• Topic: Cold War, International Political Economy, Nuclear Weapons, Politics, Political Theory
  • Political Geography: Russia, United States, Japan, China, Europe, Germany
  • Publication Date: 09-2008
  • Content Type: Journal Article
  • Journal: European Affairs
  • Institution: The European Institute
  • Abstract: Russia's actions in Georgia showed that Moscow has rejected the Western-sponsored vision of transcending military threats in Europe for the ex-Soviet regime. Robert Hunter, former U.S. ambassador to NATO, explains what was lost. Dieter Dettke, a veteran German policy analyst, sees Berlin will not confront Moscow. With much of the global financial superstructure in meltdown, EA's previous analyses are followed up in this issue with a discussion on the limits of sovereign wealth funds as a source of salvation for U.S. and European businesses. In defense, despite the urgent need of a new aerial refueling tanker for the U.S. Air Force, politics has forced an unfortunate delay in the battle between Airbus and Boeing for the order. The book reviews in this issue include an insightful account of the long-term trends making it almost unthinkable for Europe to field enough soldiers to fight any of the world's new wars. Presciently, France's former foreign minister, Hubert Védrine, talked to EA in the summer about the return of nationalist real politik after the demise of over-optimistic assumptions about a Pax Americana.
  • Topic: NATO, Cold War
  • Political Geography: Russia, United States, Europe, Moscow, Georgia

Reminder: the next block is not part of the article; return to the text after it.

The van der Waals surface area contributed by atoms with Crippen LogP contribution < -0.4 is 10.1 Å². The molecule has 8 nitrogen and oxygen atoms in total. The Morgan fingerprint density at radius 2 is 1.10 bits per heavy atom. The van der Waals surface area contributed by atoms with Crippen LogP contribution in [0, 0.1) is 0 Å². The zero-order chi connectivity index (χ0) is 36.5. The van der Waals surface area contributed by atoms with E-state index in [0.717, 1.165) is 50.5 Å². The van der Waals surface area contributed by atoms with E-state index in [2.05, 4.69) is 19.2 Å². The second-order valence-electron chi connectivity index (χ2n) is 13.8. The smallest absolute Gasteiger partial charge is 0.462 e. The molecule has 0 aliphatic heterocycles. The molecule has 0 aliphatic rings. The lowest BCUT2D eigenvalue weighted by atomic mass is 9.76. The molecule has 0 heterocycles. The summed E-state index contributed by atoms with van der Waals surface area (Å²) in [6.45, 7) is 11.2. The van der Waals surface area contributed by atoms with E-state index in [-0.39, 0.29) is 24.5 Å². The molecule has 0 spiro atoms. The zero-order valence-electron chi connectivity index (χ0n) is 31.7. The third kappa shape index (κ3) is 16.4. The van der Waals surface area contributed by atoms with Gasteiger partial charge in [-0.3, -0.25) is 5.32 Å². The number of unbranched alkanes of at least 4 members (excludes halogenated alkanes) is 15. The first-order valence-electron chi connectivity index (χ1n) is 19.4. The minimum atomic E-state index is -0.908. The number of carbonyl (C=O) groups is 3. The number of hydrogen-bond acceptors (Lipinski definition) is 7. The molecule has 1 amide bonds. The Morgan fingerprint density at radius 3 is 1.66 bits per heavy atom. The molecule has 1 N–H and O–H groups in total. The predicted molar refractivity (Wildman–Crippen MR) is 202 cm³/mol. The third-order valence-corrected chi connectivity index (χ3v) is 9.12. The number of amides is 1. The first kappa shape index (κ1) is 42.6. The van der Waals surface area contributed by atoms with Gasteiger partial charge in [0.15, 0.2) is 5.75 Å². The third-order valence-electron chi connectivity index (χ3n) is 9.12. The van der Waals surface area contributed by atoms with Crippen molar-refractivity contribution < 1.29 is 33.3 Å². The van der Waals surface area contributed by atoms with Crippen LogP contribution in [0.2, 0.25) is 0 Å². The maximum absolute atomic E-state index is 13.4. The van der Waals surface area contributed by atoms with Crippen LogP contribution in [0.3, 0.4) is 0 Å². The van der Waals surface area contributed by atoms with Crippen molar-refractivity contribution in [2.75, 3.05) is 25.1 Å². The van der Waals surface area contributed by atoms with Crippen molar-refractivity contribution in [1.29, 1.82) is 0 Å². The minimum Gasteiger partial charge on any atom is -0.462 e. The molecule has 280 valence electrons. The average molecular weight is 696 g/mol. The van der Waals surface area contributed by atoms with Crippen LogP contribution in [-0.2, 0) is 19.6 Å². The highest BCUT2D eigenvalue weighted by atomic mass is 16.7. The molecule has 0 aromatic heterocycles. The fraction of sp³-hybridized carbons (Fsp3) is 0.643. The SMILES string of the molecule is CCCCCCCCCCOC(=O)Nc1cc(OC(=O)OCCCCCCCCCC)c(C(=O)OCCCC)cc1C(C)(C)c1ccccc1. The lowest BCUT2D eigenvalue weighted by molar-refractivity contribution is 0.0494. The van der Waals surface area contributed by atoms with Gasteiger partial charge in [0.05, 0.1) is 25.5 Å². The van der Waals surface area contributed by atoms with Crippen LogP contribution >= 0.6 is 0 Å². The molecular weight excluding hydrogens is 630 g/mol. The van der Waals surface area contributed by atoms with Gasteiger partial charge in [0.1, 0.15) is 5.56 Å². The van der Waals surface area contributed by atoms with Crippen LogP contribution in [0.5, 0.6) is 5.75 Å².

• Author: Evelyn Goh
  • Publication Date: 09-2008
  • Content Type: Journal Article
  • Journal: International Relations of the Asia-Pacific
  • Institution: Japan Association of International Relations
  • Abstract: To construct a coherent account of East Asia's evolving security order, this article treats the United States not as an extra-regional actor, but as the central force in constituting regional stability and order. It proposes that there is a layered regional hierarchy in East Asia, led by the United States, with China, Japan, and India constituting layers underneath its dominance. The major patterns of equilibrium and turbulence in the region since 1945 can be explained by the relative stability of the US position at the top of the regional hierarchy, with periods of greatest insecurity being correlated with greatest uncertainty over the American commitment to managing regional order. Furthermore, relationships of hierarchical assurance and hierarchical deference help to explain critical puzzles about the regional order in the post-Cold War era.
  • Topic: Security, Cold War
  • Political Geography: United States, Japan, China, India, East Asia
  • Author: Tomohito Shinoda
  • Publication Date: 09-2008
  • Content Type: Journal Article
  • Journal: International Relations of the Asia-Pacific
  • Institution: Japan Association of International Relations
  • Abstract: Throughout the Cold War era, Japan maintained the national security formula crafted by Yoshida Shigeru. At the center of the so-called 'Yoshida Doctrine' was a dependence on the alliance with the United States, which allowed for a minimal military rearmament by Japan and a focus on economic recovery. Since the 1980s, however, the United States pressured Tokyo to take on more of the burden in the asymmetrical alliance. During the 1990 Gulf Crisis, Americans were very critical of Japan's checkbook diplomacy after Tokyo's financial contribution of US$13 billion in war support, but no contribution in terms of personnel.
  • Topic: Cold War
  • Political Geography: United States, Japan, East Asia, Tokyo
  • Publication Date: 10-2008
  • Content Type: Journal Article
  • Journal: Comparative Connections
  • Institution: Center for Strategic and International Studies
  • Abstract: No abstract is available.
  • Topic: Cold War, Environment
  • Political Geography: United States, China, Asia, Australia, Southeast Asia
  • Author: Angel Rabasa, Cheryl Benar, Lowell H. Schwartz, Peter Sickle
  • Publication Date: 01-2007
  • Content Type: Journal Article
  • Journal: Insight Turkey
  • Institution: SETA Foundation for Political, Economic and Social Research